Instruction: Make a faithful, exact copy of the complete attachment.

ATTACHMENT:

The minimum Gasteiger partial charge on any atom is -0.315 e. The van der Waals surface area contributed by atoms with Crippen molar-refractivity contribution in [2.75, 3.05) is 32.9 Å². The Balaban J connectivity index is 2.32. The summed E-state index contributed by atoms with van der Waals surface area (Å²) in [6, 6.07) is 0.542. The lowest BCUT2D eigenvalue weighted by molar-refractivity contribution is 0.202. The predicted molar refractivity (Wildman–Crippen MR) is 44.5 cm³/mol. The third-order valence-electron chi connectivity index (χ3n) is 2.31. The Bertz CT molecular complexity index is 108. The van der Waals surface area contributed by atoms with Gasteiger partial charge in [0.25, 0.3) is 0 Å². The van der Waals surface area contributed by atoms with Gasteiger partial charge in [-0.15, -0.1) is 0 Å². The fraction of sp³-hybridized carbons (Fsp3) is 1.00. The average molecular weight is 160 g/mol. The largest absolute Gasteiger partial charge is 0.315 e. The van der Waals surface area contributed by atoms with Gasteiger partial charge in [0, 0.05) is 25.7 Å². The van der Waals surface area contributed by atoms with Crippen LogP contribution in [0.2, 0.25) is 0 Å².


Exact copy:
The minimum Gasteiger partial charge on any atom is -0.315 e. The van der Waals surface area contributed by atoms with Crippen molar-refractivity contribution in [2.75, 3.05) is 32.9 Å². The Balaban J connectivity index is 2.32. The summed E-state index contributed by atoms with van der Waals surface area (Å²) in [6, 6.07) is 0.542. The lowest BCUT2D eigenvalue weighted by molar-refractivity contribution is 0.202. The predicted molar refractivity (Wildman–Crippen MR) is 44.5 cm³/mol. The third-order valence-electron chi connectivity index (χ3n) is 2.31. The Bertz CT molecular complexity index is 108. The van der Waals surface area contributed by atoms with Gasteiger partial charge in [0.25, 0.3) is 0 Å². The van der Waals surface area contributed by atoms with Gasteiger partial charge in [-0.15, -0.1) is 0 Å². The fraction of sp³-hybridized carbons (Fsp3) is 1.00. The average molecular weight is 160 g/mol. The largest absolute Gasteiger partial charge is 0.315 e. The van der Waals surface area contributed by atoms with Gasteiger partial charge in [0, 0.05) is 25.7 Å². The van der Waals surface area contributed by atoms with Crippen LogP contribution in [0.2, 0.25) is 0 Å².